Along the way, I saw several of these dried plants sticking up from the ground.  At first I thought they were Pinedrops, but upon looking at some photos online, I'd say they are something else, thought they do look similar.  Pretty interesting looking either way.
Once I reached treeline, the trail became a little bit less distinct.  It was somewhat difficult to follow at times, but if you have some experience, you will be able to find the small visual clues and follow it along.  I can see why it was not included on the topo in Fosters book. 
In the end, I went slightly past Pennock Peak before making my way directly up the north west side. 
The views of Signal Mountain and South Signal Mountain as seen from Pennock Peak.
Gibraltar Peak, Middle No Name, Little No Name, and Stormy Peaks as seen from Pennock Peak.  You can see the posts marking the RMNP/Comanche Peak Wilderness boundary here.  Despite these peaks being in RMNP, I technically spent very little time in the park on this day.
Rather than go back the way I'd come, I simply headed east towards South Signal Mountain.  I spent some time doing some easy bushwhacking before refinding the trail, though it is so indistinct I almost missed it. 
Swirling clouds. 
Pennock Peak and the North Fork drainage.
I happened by this tree along the way.  The right half was dead, but the left side was still quite alive.
I skipped the thin trail once I got back up to treeline and headed directly toward the summit of South Signal Mountain.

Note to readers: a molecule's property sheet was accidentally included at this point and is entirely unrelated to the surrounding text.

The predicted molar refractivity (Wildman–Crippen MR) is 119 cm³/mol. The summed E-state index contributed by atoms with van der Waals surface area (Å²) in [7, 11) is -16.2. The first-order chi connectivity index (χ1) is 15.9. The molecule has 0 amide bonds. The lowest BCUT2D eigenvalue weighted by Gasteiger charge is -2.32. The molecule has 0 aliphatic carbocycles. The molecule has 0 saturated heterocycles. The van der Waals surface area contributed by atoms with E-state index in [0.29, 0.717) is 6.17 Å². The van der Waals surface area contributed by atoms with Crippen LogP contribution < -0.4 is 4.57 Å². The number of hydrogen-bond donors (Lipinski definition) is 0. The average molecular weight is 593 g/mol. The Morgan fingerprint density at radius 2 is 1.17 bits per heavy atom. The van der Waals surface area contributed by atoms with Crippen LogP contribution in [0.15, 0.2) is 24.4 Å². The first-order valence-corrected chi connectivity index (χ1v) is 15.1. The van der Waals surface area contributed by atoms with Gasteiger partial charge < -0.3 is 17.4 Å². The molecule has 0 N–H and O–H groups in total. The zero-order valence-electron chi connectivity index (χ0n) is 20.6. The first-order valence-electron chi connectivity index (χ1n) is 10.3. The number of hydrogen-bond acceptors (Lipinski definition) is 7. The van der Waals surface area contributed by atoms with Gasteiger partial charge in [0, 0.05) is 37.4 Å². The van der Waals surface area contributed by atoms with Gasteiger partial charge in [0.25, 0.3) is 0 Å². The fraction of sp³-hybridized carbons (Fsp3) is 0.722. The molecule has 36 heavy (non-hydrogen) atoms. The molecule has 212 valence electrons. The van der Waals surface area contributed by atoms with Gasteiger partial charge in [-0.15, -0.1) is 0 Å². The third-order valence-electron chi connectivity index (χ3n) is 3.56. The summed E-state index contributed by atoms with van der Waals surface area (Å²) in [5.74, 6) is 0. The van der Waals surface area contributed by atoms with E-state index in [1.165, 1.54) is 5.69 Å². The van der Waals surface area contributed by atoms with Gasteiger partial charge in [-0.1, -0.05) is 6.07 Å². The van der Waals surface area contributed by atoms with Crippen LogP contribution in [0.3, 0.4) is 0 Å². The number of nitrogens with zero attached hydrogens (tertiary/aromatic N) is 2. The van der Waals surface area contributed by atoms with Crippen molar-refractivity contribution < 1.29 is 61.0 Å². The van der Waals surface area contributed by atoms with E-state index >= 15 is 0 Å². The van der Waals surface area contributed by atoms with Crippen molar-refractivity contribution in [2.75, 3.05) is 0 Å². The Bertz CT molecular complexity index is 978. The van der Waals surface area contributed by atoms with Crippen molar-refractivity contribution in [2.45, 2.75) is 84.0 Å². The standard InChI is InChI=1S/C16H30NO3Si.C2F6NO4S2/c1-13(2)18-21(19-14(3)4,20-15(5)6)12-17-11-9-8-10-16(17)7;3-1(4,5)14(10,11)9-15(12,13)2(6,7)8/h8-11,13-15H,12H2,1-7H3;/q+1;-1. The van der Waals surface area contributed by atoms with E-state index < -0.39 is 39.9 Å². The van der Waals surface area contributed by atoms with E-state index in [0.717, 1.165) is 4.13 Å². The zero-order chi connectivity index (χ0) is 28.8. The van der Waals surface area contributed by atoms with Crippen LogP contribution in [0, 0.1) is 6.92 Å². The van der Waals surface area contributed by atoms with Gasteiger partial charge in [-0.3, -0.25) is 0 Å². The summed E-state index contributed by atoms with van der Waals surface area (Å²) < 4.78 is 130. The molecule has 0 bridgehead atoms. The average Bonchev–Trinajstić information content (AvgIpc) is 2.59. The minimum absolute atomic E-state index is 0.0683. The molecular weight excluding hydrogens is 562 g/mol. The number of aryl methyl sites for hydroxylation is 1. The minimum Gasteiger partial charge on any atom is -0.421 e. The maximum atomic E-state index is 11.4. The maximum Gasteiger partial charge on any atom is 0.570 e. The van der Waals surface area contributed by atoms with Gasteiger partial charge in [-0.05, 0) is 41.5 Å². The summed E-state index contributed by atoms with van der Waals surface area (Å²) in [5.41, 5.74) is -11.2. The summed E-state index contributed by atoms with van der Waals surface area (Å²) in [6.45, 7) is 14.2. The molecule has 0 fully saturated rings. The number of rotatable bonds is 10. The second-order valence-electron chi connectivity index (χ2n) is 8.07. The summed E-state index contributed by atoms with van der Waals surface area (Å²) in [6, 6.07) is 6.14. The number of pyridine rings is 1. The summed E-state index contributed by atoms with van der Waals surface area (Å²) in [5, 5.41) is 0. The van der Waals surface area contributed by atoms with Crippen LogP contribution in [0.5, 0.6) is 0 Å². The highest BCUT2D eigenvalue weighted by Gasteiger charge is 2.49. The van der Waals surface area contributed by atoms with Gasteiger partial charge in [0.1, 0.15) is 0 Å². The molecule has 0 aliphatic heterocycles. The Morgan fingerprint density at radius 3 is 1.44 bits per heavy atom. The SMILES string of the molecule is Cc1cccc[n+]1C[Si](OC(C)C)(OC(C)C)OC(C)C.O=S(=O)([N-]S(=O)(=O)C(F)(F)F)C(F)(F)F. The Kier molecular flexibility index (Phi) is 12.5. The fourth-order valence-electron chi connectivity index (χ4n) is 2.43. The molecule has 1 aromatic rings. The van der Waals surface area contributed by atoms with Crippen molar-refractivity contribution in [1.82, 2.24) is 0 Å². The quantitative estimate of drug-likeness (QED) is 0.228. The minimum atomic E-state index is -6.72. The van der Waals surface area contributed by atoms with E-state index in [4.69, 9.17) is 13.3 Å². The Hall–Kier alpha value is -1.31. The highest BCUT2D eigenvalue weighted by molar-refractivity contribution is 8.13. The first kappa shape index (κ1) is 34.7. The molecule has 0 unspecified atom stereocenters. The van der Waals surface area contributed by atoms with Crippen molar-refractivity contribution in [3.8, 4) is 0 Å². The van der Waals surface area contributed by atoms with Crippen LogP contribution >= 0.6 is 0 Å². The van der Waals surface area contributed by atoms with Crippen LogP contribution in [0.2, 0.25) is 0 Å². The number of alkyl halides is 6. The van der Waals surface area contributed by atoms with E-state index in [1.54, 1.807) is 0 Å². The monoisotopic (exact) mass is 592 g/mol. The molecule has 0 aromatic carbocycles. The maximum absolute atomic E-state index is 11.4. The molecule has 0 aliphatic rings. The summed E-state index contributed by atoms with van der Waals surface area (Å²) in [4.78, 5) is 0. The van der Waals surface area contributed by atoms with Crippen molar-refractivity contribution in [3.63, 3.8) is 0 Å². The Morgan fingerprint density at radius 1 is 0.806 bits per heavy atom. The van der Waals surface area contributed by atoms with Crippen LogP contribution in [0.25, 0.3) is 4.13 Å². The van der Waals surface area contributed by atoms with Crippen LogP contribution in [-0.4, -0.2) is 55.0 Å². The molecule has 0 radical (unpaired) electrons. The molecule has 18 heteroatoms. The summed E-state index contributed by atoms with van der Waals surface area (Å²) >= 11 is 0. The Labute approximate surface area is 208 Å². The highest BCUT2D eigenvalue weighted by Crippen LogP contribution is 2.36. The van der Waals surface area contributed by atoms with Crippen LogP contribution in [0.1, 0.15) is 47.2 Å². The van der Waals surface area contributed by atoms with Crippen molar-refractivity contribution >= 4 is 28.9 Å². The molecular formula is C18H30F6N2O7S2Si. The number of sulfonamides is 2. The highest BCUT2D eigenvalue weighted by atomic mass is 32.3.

I found it very difficult to tell where the true highpoint was, and kept scrambling up piles of rock and thinking, "No, that looks higher."  The topos have the true summit to the west.
But in the end, I decided this shelf of white rock to the east looked like the highest point.  And of course, upon standing on top of it, the points to the west looked higher.  Well, where ever the summit is, I stood on top of it. 
You can tell which way the wind comes from pretty easily.
I made my way down over some rocky terrain until I hit the Bulwark Ridge trail and started back down.
I could see Longs Peak most of the day, and it was in and out of clouds. 
The trail on the way down.
I went past the highpoint of Bulwark Ridge before heading back down the trail.  The steepness and looseness of parts of the upper trail will likely keep you from going too fast, but once you reach the flats you can really move. 
I got a great view of Dunraven Glade Road from the top of the final descent.  There were a few vehicles in the parking lot, though I didn't see a single person all day.
Signal Mountain and its south summit are certainly worth the trip.  I tend to like the less busy places in the park, and I think even on a summer day you wouldn't run into a ton of people here.  There is enough elevation gain to keep things difficult but not too much so, and making your way to Pennock Peak would certainly be a good exercise in route finding for those of you looking to move in that direction.  Remember to look for the small things- cairns, flattened grass, erosion on the ground.  Great views abound from the summits of any of these peaks, and there is a true sense of wilderness and isolation.
The North East Corner of RMNP:
Bulwark Ridge, 10890 feet: 4.5 miles each way, 3090 foot gain.  Second class.  Strenuous-.
Signal Mountain, 11262 feet: 5.7 miles each way, 3362 foot gain.  Strenuous-.
Pennock Peak, 11058 feet: 8.5 miles each way, 3158 foot gain.  Strenuous-.
South Signal Mountain, 11248 feet: 5.2 miles each way, 3348 foot gain.  Strenuous-.
As a whole, this loop had me gain around 4700 feet of gross elevation over 15.5 miles.  Strenuous-.